Aurora lawmakers pursue pot delivery licenses, repeal of pit bull ban

In this May 11, 2017, photo, Andre Shavers, who runs a marijuana delivery business, checks his delivery bag in Oakland, Calif. The City of Oakland created a “social equity” program similar to one being considered by Aurora lawmakers. The program would give the first delivery permits to those who live in parts of the city deemed disadvantaged. (AP Photo/Eric Risberg)

AURORA | Aurora city councilmembers gave first approval Monday to a “social equity” marijuana delivery plan, while also giving first approval to repeal the city’s contentious pit bull ban. 

Only councilmembers Dave Gruber and Francoise Bergan voted against the proposal to allow marijuana delivery within Aurora and to Aurora from other cities that allow it. The plan still requires another vote before becoming final. 

Aurora lawmakers are taking advantage of a statewide law allowing cities to approve and regulate marijuana delivery starting next month — and reserve the first delivery permits for so-called social equity applicants possibly affected by the War on Drugs. Only those applicants would be able to deliver marijuana for Aurora-based businesses for the first three years. 

The plans are intended to diversify the ranks of Colorado’s marijuana businesses, which are largely white-owned, although people of color have been disproportionately arrested for marijuana-based offenses. 

To snag a coveted delivery permit during those first three years, an applicant would have to prove they’ve lived in a “disadvantaged area” or have some legal trouble from since-overturned marijuana laws impacting themselves or their families.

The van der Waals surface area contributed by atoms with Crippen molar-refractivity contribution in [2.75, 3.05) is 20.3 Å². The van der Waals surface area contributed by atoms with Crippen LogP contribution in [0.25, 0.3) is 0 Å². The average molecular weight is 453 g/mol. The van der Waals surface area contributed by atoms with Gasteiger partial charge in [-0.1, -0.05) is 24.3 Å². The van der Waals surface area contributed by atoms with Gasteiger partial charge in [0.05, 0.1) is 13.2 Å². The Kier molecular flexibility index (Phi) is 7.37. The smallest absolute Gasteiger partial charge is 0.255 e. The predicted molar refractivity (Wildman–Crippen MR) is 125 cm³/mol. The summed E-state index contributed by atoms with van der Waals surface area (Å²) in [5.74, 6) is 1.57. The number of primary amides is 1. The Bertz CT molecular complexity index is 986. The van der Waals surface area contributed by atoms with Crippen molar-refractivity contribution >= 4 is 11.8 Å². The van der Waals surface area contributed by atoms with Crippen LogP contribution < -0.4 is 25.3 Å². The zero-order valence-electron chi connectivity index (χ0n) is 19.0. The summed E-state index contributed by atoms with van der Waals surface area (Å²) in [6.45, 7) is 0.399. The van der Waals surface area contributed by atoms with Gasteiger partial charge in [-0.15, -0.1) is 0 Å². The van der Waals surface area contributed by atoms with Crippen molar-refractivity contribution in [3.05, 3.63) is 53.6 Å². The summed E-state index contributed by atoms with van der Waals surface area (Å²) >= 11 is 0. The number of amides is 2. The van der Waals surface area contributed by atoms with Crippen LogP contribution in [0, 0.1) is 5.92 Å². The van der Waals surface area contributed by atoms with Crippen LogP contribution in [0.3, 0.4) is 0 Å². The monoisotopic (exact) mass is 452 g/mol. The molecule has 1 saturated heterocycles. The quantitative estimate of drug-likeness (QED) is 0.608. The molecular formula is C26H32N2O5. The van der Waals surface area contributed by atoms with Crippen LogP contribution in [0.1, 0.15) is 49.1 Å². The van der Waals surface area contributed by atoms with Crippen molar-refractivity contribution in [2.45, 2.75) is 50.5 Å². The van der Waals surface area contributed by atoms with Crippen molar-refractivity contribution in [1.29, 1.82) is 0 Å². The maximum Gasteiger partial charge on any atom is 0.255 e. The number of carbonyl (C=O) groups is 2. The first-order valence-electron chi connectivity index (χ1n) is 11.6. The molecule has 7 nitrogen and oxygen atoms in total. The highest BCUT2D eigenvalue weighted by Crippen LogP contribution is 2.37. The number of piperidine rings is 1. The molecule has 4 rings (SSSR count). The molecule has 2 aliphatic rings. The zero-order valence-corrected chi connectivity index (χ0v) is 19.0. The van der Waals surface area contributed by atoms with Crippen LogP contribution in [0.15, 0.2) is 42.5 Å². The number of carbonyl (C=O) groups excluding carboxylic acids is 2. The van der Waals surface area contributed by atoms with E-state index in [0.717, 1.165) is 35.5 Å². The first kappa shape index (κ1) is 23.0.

A so-called disadvantaged area includes “opportunity zones” as declared by the state Office of Economic Development and International Trade. Multiple opportunity zones are in Aurora, including the East Colfax corridor west of Interstate 225 and a swath south of Denver International Airport in Adams County.

Michael Diaz-Rivera, a teacher in Denver Public Schools, told city councilmembers Monday he will be applying for a social equity delivery license if the plan becomes law. A Black man and a local Black Lives Matter activist, Diaz-Rivera said he had been locked out of the legal marijuana industry after he was convicted of marijuana possession at age 19. 

Councilmember Dave Gruber raised concerns that delivery drivers with prior drug-related offenses might deal drugs on the side. City staffers told him deliveries will be highly regulated under the state and local laws. 

Earlier in the evening, a majority of lawmakers approved repealing the city’s pitbull ban — while not referring it to the voters. The move requires two more rounds of voting. 

The decision elicited fierce condemnations from Mayor Mike Coffman and councilmembers Francoise Bergan, Marsha Berzins and Dave Gruber. These lawmakers said they respected the will of voters in 2014 who declined to repeal the breed ban. In place since 2005, the ban applies now to three kinds of dogs: American pit bull terriers, American Staffordshire terriers and Staffordshire bull terriers.

“I personally think that putting it back to the voters is the fair way to do that. Otherwise, you are overturning their vote,” Bergan said. 

Denver recently held an election to repeal a similar pit-bull ban there. Voters approved the repeal.

If the ban is repealed, Aurora residents could own these dog breeds if they’re registered properly with the city. The city’s new, sweeping “dangerous dog” rules would apply to these breeds and all others living in city limits. 

The resistance from four council members wasn’t enough to prevent the plan from moving forward, although Coffman affirmed he’ll ask the city council again to let voters decide. 

Berzins said voters watching the meeting should write down the names of councilmembers who wanted to repeal the ban themselves. 

Councilmember Juan Marcano and others said they’ve long enjoyed voter support to repeal the ban. 

“The city has changed a lot since 2014,” he said. “They want this to be overturned. And that’s where I stand.”

Because of the long debate, the council did not take first looks at a pair of immigration-minded proposals. 

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